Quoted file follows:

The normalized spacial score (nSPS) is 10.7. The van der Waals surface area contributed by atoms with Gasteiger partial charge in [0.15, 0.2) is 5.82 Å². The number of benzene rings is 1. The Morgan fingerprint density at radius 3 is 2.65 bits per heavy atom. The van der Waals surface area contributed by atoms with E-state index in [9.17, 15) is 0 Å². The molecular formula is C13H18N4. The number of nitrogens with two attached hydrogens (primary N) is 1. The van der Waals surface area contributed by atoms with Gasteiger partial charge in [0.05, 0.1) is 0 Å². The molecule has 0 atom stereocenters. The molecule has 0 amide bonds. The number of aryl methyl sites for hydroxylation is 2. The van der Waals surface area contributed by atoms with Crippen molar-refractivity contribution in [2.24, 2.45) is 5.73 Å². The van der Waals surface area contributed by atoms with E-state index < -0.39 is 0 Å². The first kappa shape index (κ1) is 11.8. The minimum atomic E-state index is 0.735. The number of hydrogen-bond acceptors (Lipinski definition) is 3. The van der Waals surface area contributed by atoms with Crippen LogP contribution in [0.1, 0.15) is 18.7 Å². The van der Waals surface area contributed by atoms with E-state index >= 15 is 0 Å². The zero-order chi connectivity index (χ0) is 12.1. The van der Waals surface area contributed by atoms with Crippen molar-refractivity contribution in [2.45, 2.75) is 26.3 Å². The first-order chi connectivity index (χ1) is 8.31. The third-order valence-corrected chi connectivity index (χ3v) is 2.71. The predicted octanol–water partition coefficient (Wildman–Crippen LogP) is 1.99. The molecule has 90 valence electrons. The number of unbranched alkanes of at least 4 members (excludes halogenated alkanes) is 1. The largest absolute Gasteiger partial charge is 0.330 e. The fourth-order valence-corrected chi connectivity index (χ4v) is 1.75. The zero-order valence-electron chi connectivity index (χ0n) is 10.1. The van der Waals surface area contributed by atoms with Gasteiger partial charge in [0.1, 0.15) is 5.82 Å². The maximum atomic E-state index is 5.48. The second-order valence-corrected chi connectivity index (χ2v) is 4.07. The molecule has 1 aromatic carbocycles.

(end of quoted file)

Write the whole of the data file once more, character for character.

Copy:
The normalized spacial score (nSPS) is 10.7. The van der Waals surface area contributed by atoms with Gasteiger partial charge in [0.15, 0.2) is 5.82 Å². The number of benzene rings is 1. The Morgan fingerprint density at radius 3 is 2.65 bits per heavy atom. The van der Waals surface area contributed by atoms with E-state index in [9.17, 15) is 0 Å². The molecular formula is C13H18N4. The number of nitrogens with two attached hydrogens (primary N) is 1. The van der Waals surface area contributed by atoms with Gasteiger partial charge in [0.05, 0.1) is 0 Å². The molecule has 0 atom stereocenters. The molecule has 0 amide bonds. The number of aryl methyl sites for hydroxylation is 2. The van der Waals surface area contributed by atoms with Crippen molar-refractivity contribution in [2.24, 2.45) is 5.73 Å². The van der Waals surface area contributed by atoms with E-state index < -0.39 is 0 Å². The first kappa shape index (κ1) is 11.8. The minimum atomic E-state index is 0.735. The number of hydrogen-bond acceptors (Lipinski definition) is 3. The van der Waals surface area contributed by atoms with Crippen LogP contribution in [0.1, 0.15) is 18.7 Å². The van der Waals surface area contributed by atoms with E-state index >= 15 is 0 Å². The zero-order chi connectivity index (χ0) is 12.1. The van der Waals surface area contributed by atoms with Crippen molar-refractivity contribution in [2.45, 2.75) is 26.3 Å². The first-order chi connectivity index (χ1) is 8.31. The third-order valence-corrected chi connectivity index (χ3v) is 2.71. The predicted octanol–water partition coefficient (Wildman–Crippen LogP) is 1.99. The molecule has 90 valence electrons. The number of unbranched alkanes of at least 4 members (excludes halogenated alkanes) is 1. The largest absolute Gasteiger partial charge is 0.330 e. The fourth-order valence-corrected chi connectivity index (χ4v) is 1.75. The zero-order valence-electron chi connectivity index (χ0n) is 10.1. The van der Waals surface area contributed by atoms with Gasteiger partial charge in [0.1, 0.15) is 5.82 Å². The maximum atomic E-state index is 5.48. The second-order valence-corrected chi connectivity index (χ2v) is 4.07. The molecule has 1 aromatic carbocycles.